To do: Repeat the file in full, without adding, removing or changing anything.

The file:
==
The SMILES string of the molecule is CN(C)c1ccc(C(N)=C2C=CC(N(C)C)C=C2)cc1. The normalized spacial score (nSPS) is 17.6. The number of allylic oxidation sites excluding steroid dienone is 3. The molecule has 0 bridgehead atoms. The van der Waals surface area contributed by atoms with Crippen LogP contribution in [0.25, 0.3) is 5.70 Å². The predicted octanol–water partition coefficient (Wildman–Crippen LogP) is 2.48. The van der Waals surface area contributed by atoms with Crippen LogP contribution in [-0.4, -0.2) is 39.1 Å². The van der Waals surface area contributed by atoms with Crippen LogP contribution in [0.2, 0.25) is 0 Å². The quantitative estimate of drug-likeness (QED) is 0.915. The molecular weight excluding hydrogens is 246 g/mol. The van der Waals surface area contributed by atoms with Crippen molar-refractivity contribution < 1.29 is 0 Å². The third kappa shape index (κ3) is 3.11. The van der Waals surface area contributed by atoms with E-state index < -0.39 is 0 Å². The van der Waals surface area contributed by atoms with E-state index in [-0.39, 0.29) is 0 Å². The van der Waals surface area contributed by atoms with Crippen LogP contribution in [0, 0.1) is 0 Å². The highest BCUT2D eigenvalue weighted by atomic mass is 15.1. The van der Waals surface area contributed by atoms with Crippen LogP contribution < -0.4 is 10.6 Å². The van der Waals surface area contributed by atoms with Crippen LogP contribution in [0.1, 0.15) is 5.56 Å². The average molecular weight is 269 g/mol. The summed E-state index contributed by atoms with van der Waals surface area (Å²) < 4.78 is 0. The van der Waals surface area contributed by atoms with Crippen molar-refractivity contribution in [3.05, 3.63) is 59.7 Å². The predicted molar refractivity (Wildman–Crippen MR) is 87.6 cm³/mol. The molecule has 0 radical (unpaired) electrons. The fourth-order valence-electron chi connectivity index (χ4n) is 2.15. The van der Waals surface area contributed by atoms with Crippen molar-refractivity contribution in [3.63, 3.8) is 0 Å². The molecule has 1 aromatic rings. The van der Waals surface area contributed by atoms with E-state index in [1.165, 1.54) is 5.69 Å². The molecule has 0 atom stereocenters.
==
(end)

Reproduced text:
The SMILES string of the molecule is CN(C)c1ccc(C(N)=C2C=CC(N(C)C)C=C2)cc1. The normalized spacial score (nSPS) is 17.6. The number of allylic oxidation sites excluding steroid dienone is 3. The molecule has 0 bridgehead atoms. The van der Waals surface area contributed by atoms with Crippen LogP contribution in [0.25, 0.3) is 5.70 Å². The predicted octanol–water partition coefficient (Wildman–Crippen LogP) is 2.48. The van der Waals surface area contributed by atoms with Crippen LogP contribution in [-0.4, -0.2) is 39.1 Å². The van der Waals surface area contributed by atoms with Crippen LogP contribution in [0.2, 0.25) is 0 Å². The quantitative estimate of drug-likeness (QED) is 0.915. The molecular weight excluding hydrogens is 246 g/mol. The van der Waals surface area contributed by atoms with Crippen molar-refractivity contribution < 1.29 is 0 Å². The third kappa shape index (κ3) is 3.11. The van der Waals surface area contributed by atoms with E-state index < -0.39 is 0 Å². The van der Waals surface area contributed by atoms with E-state index in [-0.39, 0.29) is 0 Å². The van der Waals surface area contributed by atoms with Crippen LogP contribution in [0, 0.1) is 0 Å². The highest BCUT2D eigenvalue weighted by atomic mass is 15.1. The van der Waals surface area contributed by atoms with Crippen LogP contribution < -0.4 is 10.6 Å². The van der Waals surface area contributed by atoms with Crippen LogP contribution in [0.1, 0.15) is 5.56 Å². The average molecular weight is 269 g/mol. The summed E-state index contributed by atoms with van der Waals surface area (Å²) < 4.78 is 0. The van der Waals surface area contributed by atoms with Crippen molar-refractivity contribution in [3.05, 3.63) is 59.7 Å². The predicted molar refractivity (Wildman–Crippen MR) is 87.6 cm³/mol. The molecule has 0 radical (unpaired) electrons. The fourth-order valence-electron chi connectivity index (χ4n) is 2.15. The van der Waals surface area contributed by atoms with Crippen molar-refractivity contribution in [3.63, 3.8) is 0 Å². The molecule has 1 aromatic rings. The van der Waals surface area contributed by atoms with E-state index in [1.165, 1.54) is 5.69 Å². The molecule has 0 atom stereocenters.